News

June 9, 2020
summer 2015

Probiotics: promise, evidence, and hope

Although the concept of beneficial bacteria is no longer novel, in recent decades there has been increasing attention paid to the potential effects of probiotics. Generally, existing research supports that probiotics have rather limited benefits that extend only to specific conditions. While probiotics may be limited, microbial therapeutics including Intestinal Microbiota Transplants (IMT) are increasingly being used to treat specific diseases and conditions.

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May 12, 2020
summer 2015

Gut Feeling

For the U of M's Microbiota Therapeutics Program team, this work is personal. Amanda Kabage's life saving Intestinal Microbiota Transplant not only gave her health back, but a new career focus.

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April 7, 2020
summer 2015

Air Pollution Alters Gut Microbiome and Increases Risk For Diabetes

Exposure to air pollution alters gut microbiome composition, subsequently increases the risk of obesity, diabetes, and other chronic illnesses.

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March 20, 2020
summer 2015

Gut bacteria may boost cancer therapy by colonizing tumors.

A study in mice suggests that by infiltrating tumors and ramping up the body’s immune response, a type of gut bacteria could be a valuable ally in cancer treatment.

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March 3, 2020
summer 2015

Butterflies in your tummy? New Australian study links anxiety and childhood gut bacteria.

The study, a collaborative work conducted by researchers from Deakin University, Barwon Health and the Murdoch Children’s Research Institute (MCRI) – is the first to show that children with a lower amount of Prevotella at age one are more likely to have anxiety-like behaviours at two, supporting what Harvard researchers have termed “the gut-brain connection”.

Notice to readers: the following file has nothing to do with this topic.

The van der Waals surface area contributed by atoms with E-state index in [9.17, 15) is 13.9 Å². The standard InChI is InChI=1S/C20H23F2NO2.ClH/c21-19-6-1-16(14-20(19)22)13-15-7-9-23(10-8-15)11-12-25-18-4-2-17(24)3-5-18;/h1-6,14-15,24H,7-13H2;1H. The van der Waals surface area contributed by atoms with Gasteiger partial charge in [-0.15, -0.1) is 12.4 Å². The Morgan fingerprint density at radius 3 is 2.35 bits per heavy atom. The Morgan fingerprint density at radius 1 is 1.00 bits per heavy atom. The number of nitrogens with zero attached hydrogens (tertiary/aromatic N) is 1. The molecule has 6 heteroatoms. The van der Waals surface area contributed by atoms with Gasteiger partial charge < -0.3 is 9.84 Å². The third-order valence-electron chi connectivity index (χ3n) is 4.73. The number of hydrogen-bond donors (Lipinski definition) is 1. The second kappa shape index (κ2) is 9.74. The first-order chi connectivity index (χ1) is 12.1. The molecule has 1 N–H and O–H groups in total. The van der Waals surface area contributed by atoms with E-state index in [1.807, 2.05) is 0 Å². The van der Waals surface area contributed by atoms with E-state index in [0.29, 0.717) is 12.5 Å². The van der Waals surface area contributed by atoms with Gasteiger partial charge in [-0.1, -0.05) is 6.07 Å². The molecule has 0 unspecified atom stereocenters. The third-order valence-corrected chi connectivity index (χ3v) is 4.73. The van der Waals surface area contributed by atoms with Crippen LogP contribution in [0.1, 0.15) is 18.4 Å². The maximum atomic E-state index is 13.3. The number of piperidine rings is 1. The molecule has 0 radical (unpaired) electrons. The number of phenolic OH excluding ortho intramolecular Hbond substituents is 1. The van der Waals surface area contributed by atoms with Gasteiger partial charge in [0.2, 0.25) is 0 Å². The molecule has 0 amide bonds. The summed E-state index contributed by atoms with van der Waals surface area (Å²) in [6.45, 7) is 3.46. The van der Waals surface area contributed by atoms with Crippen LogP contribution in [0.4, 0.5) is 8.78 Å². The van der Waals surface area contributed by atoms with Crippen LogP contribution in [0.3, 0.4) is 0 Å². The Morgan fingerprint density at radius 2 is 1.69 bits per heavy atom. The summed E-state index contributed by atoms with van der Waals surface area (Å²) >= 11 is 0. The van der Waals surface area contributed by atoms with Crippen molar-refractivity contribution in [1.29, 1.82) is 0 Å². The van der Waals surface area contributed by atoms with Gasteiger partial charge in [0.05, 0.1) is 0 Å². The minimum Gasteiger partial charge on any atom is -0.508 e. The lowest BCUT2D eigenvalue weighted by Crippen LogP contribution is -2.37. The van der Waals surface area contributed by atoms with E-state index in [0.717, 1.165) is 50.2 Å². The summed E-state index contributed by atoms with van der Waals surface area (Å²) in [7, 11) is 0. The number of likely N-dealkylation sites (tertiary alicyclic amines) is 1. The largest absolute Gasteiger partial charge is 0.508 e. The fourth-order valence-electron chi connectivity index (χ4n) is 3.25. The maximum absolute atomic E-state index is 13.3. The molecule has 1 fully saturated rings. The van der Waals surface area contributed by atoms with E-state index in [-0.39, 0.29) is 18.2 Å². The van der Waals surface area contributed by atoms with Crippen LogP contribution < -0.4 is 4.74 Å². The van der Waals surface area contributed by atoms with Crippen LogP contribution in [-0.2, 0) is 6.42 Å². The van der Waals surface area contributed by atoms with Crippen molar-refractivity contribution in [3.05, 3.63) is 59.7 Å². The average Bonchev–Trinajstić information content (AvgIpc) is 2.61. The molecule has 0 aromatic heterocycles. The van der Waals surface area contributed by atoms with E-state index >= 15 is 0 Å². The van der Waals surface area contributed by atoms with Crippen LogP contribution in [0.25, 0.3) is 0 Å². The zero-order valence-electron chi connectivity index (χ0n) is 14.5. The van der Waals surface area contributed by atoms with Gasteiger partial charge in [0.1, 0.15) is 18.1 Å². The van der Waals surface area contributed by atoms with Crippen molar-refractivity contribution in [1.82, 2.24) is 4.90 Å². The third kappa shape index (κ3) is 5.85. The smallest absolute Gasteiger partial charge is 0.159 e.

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February 26, 2020
summer 2015

Specific gut bacteria linked to blood pressure

Researchers have identified a distinct collection of bacteria found in the gut that may contribute to, and predict, the development of pulmonary arterial hypertension (PAH).

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February 11, 2020
summer 2015

What’s the link between autism and gut bacteria? Gut bacteria may contribute to the development of autism-like behaviors.

A long term study investigating the impact of microbiota therapy on Autism Spectrum Disorder symptoms was completed at the Arizona State University. The treatment protocol included antibiotics, a bowel cleanse, and a high dose of Intestinal Microbiota Transfer. Prior to treatment, 83% of the children were classified as “severe” on the autism spectrum. At the two-year post-treatment follow up, only 17% classified as severe and 44% of the children fell below the Autism Spectrum Disorder diagnostic cut-off point.

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February 5, 2020
summer 2015

Because the World Needs Superheroes, These Doctors Work to Advance Medical Research and Save Lives

Achieving Cures Together is honored to be highlighted with Dr. Khoruts and the University of Minnesota's Microbiota Therapeutics Program for our development of encapsulated microbiota.

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January 21, 2020
summer 2015

OSU Studies Gut Microbiome Compositions and Links To Children’s Behavior

A study of early school-aged children shows a connection between the bacteria in their gut and their behavior, and that parents play a key role in their kids’ microbiome beyond the food they provide. The analysis showed that children with behavioral problems and higher socioeconomic stress had different microbiome profiles than those who didn’t, and also that the quality of the parent-child relationship, as well as parental stress, played a role in how pronounced those differences were.

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December 10, 2019
summer 2015

Altered Gut Microbiota Could Be Therapeutic Target in Rett Syndrome, Study Suggests

The altered gut bacteria found in girls with Rett syndrome influence their gastrointestinal symptoms and disease severity, making the gut microbiota a potential therapeutic target, a review study reports.

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